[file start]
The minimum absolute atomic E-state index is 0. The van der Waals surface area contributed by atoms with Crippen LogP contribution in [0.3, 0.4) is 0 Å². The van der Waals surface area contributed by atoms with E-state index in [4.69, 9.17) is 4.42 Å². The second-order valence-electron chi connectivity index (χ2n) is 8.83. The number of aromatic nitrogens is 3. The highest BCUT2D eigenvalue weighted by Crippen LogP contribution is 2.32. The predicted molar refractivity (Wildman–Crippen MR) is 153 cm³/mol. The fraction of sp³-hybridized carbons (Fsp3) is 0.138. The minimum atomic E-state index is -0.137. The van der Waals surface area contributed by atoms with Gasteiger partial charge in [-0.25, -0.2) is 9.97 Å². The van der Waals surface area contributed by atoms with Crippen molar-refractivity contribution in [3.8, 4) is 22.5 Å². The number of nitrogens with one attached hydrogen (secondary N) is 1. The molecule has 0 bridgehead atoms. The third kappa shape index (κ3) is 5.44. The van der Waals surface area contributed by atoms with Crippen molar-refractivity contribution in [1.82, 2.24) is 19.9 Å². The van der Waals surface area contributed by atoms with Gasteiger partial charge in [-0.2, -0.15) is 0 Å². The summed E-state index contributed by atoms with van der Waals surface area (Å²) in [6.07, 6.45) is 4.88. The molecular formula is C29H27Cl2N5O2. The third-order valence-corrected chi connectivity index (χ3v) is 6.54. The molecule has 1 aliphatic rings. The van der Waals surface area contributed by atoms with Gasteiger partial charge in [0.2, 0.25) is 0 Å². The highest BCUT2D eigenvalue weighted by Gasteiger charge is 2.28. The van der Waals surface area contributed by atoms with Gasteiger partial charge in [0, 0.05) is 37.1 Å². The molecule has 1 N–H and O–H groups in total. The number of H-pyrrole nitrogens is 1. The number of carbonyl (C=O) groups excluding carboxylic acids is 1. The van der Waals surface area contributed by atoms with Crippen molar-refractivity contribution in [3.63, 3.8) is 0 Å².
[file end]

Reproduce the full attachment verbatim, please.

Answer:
The minimum absolute atomic E-state index is 0. The van der Waals surface area contributed by atoms with Crippen LogP contribution in [0.3, 0.4) is 0 Å². The van der Waals surface area contributed by atoms with E-state index in [4.69, 9.17) is 4.42 Å². The second-order valence-electron chi connectivity index (χ2n) is 8.83. The number of aromatic nitrogens is 3. The highest BCUT2D eigenvalue weighted by Crippen LogP contribution is 2.32. The predicted molar refractivity (Wildman–Crippen MR) is 153 cm³/mol. The fraction of sp³-hybridized carbons (Fsp3) is 0.138. The minimum atomic E-state index is -0.137. The van der Waals surface area contributed by atoms with Gasteiger partial charge in [-0.25, -0.2) is 9.97 Å². The van der Waals surface area contributed by atoms with Crippen molar-refractivity contribution in [3.8, 4) is 22.5 Å². The number of nitrogens with one attached hydrogen (secondary N) is 1. The molecule has 0 bridgehead atoms. The third kappa shape index (κ3) is 5.44. The van der Waals surface area contributed by atoms with Crippen molar-refractivity contribution in [1.82, 2.24) is 19.9 Å². The van der Waals surface area contributed by atoms with Gasteiger partial charge in [-0.2, -0.15) is 0 Å². The summed E-state index contributed by atoms with van der Waals surface area (Å²) in [6.07, 6.45) is 4.88. The molecular formula is C29H27Cl2N5O2. The third-order valence-corrected chi connectivity index (χ3v) is 6.54. The molecule has 1 aliphatic rings. The van der Waals surface area contributed by atoms with Gasteiger partial charge in [0.2, 0.25) is 0 Å². The highest BCUT2D eigenvalue weighted by Gasteiger charge is 2.28. The van der Waals surface area contributed by atoms with Gasteiger partial charge in [0, 0.05) is 37.1 Å². The molecule has 1 N–H and O–H groups in total. The number of H-pyrrole nitrogens is 1. The number of carbonyl (C=O) groups excluding carboxylic acids is 1. The van der Waals surface area contributed by atoms with Crippen molar-refractivity contribution in [3.63, 3.8) is 0 Å².